Demonstrative Reasoning and Deductive Evidence

Take even a simpler case, which seems more nearly resolvable into an expression of identity: 4=2+2. Even here, the meaning is not that the two members of the equation are identical, but only that the Concept or group four is equivalent in one respect – viz. the possession of an equal number of units – to the two groups two and two. It is plain that one group cannot be identical with two groups, or that two distinct acts of the mind, each conceiving or grasping together two units, cannot be literally the same thing as one mental act conceiving four.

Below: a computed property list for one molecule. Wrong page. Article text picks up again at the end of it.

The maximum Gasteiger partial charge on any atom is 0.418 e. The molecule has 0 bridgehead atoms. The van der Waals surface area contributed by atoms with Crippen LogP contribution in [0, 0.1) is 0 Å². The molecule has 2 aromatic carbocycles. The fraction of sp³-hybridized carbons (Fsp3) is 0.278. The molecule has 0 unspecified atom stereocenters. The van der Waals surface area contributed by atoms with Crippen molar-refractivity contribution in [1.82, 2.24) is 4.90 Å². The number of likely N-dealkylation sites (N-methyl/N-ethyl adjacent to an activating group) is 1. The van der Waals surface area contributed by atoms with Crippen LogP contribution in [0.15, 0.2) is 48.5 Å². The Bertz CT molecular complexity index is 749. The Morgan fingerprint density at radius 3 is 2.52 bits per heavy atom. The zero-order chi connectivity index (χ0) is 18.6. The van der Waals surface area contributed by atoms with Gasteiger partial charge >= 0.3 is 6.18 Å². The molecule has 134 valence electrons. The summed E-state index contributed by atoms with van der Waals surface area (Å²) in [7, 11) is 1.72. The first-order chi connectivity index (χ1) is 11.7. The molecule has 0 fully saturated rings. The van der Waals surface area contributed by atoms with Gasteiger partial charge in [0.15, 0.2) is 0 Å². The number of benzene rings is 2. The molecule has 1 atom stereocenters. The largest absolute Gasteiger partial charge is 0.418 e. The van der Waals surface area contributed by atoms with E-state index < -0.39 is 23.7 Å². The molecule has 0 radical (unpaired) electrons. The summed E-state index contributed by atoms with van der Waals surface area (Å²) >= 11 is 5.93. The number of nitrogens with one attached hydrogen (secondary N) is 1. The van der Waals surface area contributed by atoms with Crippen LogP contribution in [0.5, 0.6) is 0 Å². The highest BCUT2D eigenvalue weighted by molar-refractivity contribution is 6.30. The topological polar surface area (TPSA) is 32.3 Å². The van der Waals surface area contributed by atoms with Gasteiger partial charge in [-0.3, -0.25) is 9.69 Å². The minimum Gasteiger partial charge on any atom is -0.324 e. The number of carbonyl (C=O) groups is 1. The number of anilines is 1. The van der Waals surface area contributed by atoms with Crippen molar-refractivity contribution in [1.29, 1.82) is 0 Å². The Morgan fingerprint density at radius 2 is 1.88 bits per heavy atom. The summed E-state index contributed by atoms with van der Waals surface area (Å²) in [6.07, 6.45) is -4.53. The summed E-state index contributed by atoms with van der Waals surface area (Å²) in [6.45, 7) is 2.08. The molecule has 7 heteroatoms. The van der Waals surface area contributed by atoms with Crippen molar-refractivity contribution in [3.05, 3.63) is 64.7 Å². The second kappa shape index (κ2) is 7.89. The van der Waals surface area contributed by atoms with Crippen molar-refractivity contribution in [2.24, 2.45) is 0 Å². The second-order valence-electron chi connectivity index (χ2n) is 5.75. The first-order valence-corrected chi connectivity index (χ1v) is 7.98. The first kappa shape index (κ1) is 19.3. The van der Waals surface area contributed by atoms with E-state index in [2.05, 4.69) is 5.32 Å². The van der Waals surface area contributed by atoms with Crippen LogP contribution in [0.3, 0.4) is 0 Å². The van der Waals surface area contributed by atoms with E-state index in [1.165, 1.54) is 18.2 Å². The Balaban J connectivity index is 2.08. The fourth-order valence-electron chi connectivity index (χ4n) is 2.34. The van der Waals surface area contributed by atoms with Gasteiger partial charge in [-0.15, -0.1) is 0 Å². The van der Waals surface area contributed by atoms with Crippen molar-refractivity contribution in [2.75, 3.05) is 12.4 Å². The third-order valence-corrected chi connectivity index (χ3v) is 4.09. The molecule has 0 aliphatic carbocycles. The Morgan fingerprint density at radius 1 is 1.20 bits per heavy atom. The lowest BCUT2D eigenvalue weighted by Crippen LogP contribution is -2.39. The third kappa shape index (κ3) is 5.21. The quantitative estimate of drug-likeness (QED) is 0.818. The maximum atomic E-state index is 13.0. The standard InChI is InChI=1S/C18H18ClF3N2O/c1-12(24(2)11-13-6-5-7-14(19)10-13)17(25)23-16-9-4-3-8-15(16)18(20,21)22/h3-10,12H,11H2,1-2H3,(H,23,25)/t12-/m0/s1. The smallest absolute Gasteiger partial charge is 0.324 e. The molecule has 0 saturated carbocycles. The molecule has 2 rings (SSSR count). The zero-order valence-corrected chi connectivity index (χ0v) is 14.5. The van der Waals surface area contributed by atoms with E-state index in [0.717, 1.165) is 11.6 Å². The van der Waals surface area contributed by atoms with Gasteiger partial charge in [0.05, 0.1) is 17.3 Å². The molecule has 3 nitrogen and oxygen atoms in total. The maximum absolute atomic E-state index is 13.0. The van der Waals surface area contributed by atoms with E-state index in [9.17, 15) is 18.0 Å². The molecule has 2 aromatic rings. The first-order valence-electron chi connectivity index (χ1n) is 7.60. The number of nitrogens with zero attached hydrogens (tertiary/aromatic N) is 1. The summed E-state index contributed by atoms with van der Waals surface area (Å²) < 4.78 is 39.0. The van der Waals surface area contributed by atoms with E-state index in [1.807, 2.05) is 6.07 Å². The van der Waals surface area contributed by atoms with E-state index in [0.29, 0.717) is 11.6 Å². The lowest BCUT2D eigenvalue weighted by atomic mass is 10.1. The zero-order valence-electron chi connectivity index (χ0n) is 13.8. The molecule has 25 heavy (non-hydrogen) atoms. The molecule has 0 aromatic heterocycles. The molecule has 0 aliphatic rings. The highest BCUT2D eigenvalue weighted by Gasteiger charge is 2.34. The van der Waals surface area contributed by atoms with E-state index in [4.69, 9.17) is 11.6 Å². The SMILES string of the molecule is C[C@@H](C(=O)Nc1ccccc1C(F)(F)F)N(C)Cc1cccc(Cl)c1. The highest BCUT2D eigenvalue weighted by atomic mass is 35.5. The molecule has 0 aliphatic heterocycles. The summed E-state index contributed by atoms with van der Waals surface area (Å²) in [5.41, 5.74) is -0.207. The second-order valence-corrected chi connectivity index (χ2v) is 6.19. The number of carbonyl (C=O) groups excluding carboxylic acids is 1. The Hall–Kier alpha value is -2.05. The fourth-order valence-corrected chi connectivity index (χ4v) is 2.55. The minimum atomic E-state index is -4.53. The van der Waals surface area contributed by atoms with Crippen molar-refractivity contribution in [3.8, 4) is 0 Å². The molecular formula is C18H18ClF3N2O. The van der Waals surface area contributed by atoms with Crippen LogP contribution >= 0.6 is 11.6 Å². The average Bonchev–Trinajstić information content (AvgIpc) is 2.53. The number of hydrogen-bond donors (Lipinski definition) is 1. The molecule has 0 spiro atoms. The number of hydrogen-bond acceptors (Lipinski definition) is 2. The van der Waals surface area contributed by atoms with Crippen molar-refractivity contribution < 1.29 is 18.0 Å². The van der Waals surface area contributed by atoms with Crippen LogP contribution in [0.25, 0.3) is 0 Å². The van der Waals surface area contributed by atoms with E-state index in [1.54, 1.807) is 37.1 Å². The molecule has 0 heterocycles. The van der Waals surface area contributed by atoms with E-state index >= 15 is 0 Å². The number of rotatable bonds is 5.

– Bowen, F. 1864. A Treatise on Logic, The Laws of Pure Thought Cambridge, England: Cambridge University Press (1864) p. 360-1

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